In twelve year he’s due to retire. He has twelve years to find a place that isn’t insufferably hot in the summer, and doesn’t rain all winter. He’s a smart guy. He’ll figure it out. I want to enjoy the fall season again, without thinking of it as the prelude to six months of gloom, fog, rain, snow, hail, and more rain. That, and I have no desire to be institutionalized.
Monday, March 7, 2011
Remember the days when your brain could tell your body to do something, and your body would snap to it, saying, “Right! Got it. No worries!” I do. Back when I was in my late thirties, riding usually four to five days a week, and working with a riding coach once a week, my body was constantly in a low-level state of soreness — in a good way. It told me I had worked, used muscles, and my body had done, or tried valiantly to do, anything my little brain had asked. That state of being, my body totally in tune with my brain, made it possible to be in tune with the mind and body of the animal under me. Well, okay, maybe not all the time. But those times when my gelding, Tristan, seemed to know what I wanted before I asked, and we seemed to be sharing one body, are the most sublime moments I’ve ever had on a horse. You can’t describe the feeling to anyone. Seriously, you could use a thousand words, and it wouldn’t come close to describing that measure of connectedness to another creature. It rocks your world.
Jump two decades, add a ten year hiatus from riding, a new horse, and you have a totally different story. And, lest you get the wrong impression, I’m still in pretty good shape for my age. I’m not overweight, have no health issues, and work outdoors in a large garden. But that’s not riding. Riding is balance, sensitivity, and the constant search for that illusive connectedness. When you haven’t done it for a long time, and you start again, things get frustrating. Your brain, reaching back to previous experiences, starts yelling at your body, “Do this...no, no, you idiot, this, this!” Your body, asked to use muscles it hasn’t twitched in years, whines back, “Huh?...Whah? Oh, move these legs where? Are you sure?” Body procrastination.
In the meantime, my poor horse, Delight, is wondering what the heck is going on up there. And I must admit, our first ride did not start off auspiciously. After a few turns around the round pen, me flopping like a beached flounder, my saddle went sideways and I ended up on the ground. Delight stood there looking at me like I was a total imbecile, falling (pun intended) for the old “bloating like the Goodyear blimp when she tightens the girth” trick. Okay, lesson learned.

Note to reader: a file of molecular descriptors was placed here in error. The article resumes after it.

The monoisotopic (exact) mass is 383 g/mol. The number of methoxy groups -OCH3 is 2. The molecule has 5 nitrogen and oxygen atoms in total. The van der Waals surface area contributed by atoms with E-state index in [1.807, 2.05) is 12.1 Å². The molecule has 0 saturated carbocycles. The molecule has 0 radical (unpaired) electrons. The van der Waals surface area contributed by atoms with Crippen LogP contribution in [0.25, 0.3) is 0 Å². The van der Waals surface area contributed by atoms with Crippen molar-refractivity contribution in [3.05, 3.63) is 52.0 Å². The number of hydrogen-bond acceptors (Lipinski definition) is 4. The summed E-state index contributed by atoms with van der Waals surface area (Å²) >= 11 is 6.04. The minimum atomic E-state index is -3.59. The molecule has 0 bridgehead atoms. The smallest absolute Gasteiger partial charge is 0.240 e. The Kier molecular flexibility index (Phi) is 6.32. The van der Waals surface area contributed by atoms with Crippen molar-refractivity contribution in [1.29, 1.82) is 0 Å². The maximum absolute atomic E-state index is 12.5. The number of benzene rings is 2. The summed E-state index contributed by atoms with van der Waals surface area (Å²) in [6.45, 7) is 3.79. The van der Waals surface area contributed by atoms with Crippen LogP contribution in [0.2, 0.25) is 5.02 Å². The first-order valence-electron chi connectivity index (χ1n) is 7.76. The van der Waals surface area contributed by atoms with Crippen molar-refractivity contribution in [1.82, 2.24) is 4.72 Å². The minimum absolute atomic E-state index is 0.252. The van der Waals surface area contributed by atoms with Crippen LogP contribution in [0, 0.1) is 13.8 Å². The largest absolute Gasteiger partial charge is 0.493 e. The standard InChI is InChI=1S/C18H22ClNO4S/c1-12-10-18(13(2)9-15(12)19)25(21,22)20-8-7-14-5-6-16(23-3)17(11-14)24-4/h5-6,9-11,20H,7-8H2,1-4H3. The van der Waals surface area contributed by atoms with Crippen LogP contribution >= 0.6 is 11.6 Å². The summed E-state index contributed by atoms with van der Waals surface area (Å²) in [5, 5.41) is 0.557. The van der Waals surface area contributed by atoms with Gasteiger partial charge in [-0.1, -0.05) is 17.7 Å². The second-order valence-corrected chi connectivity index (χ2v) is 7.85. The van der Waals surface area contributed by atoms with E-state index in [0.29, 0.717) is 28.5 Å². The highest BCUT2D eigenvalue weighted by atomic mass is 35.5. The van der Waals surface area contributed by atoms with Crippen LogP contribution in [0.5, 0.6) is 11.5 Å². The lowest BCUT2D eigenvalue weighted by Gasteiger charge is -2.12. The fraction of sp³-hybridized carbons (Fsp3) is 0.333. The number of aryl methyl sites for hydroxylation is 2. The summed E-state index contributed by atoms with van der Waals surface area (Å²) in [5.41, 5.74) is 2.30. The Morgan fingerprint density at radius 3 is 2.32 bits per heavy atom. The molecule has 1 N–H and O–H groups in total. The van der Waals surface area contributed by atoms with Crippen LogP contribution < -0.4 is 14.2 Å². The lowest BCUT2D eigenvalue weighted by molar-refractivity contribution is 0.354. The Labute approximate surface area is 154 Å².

We’ve had many rides since then, and I have started working with two different coaches when I can, but I’m still waiting for my body to catch up to my brain. May take a while. My brain remembers how things should feel, where legs, seat, hands should be. Body...not so much. It’s coming back, slowly, and when we’re out of the winter weather, which makes riding hard because the ground is so slippery, things will improve quicker as I put in more saddle time.
But even with the riding I have done so far, the change in my body is already clear. My upper body strength is improving (all that stall cleaning, wheelbarrow pushing, horse grooming), my leg strength is better, and answering “the call” a bit quicker (currently that may be wishful thinking on my brain's part), and I’m starting to feel the first inklings of that constant, low-level state of soreness, which tells me this old body is still willing to work.
Actually, this old body is pretty damned happy. I still have a LONG way to go. My balance is still precarious. I still get frustrated when I know where a leg, hand, or my balance should be, and I can’t quite get there. Or worse, get it there for a nanosecond, but can’t hold it. Delight is still waiting for me to catch up, and gets understandably annoyed when she tries to give me what she thinks I’m asking for, when I’m actually asking for something else but giving mixed signals. I admire that she tries.
Come summer things will improve faster. Better weather means more riding time at home, going to events, and getting out on the trail. Soon my brain will snap to my body, “Do this, this, and this, and then this!” And my body will answer, ‘Right! Brilliant. Great idea!”
Delight will be thinking, “Gawd, it’s about time. I was beginning to worry you’d never catch up.”
(Note on the picture. It's a sketch I did in a journal, and the red text is bleeding through from the back side of the page. But I thought the drawing fit the subject, so posted it anyway, faults and all. The handwritten title slightly cut off reads, "Self-Portrait With Manure Fork")